This blog was originally posted at Identity Campaigning.
Yesterday, I posted a piece by George Lakoff, How We Talk About the Environment Has Everything to Do with Whether We’ll Save It. Lakoff's piece, which appeared on Alternet has elicited several responses from others: See, for example, this really helpful and thoughtful reflection from Adrian Ivakhiv, who is Associate Professor of Environmental Thought and Culture at the University of Vermont.
George Lakoff's perspective is criticised on the grounds that it's simplistic to suggest there are just two dominant 'deep frames': a progressive one, and a conservative one. This may be the case, but what interests me most about his work is his assertion that successful political movements achieve clarity about the deep frames to which they appeal - and that they recognise the importance of policy in shaping these frames. Of course, these aren't biologically inate frames - they are created and reinforced through political process - including the policies that government enacts: even to the point, Lakoff suggests, that the Republicans have historically adopted policies which they knew would fail because, in failing, they served to promote the conservative 'deep frame' that it is their long-term goal to embed.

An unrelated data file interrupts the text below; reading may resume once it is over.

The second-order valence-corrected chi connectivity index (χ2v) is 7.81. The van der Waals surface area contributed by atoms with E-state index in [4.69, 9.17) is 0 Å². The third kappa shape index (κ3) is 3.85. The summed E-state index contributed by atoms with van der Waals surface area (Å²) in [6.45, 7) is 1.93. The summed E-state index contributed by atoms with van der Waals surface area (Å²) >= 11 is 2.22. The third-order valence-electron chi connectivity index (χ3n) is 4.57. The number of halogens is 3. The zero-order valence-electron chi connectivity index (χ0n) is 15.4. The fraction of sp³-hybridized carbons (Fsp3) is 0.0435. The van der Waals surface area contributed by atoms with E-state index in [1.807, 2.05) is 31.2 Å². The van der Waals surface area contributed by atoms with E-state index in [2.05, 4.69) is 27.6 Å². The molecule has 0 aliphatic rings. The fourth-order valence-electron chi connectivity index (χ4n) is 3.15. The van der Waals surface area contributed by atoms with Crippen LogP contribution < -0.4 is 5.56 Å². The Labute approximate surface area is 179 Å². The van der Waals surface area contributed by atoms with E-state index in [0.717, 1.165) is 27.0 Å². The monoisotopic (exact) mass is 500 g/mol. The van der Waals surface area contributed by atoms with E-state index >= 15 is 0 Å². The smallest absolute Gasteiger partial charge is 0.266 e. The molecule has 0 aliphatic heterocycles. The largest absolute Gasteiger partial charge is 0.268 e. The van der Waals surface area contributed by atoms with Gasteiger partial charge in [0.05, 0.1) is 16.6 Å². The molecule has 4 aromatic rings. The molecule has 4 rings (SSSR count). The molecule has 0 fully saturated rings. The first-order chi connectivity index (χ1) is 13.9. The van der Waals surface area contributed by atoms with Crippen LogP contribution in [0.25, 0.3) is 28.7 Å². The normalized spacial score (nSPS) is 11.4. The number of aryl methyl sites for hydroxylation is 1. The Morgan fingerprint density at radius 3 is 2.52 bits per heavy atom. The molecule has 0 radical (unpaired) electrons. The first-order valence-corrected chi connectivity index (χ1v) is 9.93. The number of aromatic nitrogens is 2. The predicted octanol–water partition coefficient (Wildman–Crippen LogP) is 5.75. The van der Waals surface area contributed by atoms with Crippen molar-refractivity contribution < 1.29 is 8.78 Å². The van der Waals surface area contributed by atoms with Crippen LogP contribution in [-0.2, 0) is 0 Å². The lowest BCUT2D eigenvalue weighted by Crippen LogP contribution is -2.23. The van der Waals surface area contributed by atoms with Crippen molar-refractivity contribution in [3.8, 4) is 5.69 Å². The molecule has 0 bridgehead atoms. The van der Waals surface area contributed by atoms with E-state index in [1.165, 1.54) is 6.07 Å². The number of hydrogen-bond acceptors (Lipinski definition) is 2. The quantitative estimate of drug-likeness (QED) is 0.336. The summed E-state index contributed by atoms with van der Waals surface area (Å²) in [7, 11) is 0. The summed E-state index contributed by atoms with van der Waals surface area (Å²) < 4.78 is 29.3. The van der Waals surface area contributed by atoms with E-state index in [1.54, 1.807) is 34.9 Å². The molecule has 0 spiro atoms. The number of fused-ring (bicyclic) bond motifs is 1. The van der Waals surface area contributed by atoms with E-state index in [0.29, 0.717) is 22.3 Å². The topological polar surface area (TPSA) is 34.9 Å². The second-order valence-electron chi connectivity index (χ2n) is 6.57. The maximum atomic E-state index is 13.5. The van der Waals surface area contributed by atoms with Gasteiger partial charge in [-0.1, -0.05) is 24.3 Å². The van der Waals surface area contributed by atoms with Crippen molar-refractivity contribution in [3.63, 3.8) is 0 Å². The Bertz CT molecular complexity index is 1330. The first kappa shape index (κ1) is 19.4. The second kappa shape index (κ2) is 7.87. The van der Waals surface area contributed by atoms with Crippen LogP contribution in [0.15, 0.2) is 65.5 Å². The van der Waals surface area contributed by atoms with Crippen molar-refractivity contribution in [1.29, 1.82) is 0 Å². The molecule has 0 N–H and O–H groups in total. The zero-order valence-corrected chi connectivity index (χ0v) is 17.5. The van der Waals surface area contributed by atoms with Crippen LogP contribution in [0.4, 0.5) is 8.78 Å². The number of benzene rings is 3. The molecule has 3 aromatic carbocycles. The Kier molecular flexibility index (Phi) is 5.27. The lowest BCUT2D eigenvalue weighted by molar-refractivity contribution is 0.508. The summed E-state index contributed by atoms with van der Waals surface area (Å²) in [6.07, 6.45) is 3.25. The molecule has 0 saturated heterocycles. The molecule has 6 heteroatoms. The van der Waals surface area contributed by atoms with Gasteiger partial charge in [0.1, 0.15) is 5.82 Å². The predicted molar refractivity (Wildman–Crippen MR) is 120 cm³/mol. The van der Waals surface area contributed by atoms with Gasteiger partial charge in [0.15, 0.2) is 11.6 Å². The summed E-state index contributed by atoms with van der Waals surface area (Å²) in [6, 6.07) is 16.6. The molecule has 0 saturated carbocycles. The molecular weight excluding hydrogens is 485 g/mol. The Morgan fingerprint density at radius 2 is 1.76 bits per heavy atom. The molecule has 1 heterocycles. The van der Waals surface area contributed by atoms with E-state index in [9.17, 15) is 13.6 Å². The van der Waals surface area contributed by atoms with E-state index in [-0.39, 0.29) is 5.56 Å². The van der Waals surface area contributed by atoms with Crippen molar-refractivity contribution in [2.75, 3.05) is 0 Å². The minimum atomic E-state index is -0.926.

So it seems that both Lakoff and Ivakhiv would find common ground in acknowledging the importance of political process in helping to shape the values which must come to underpin any systemic and successful environmental movement.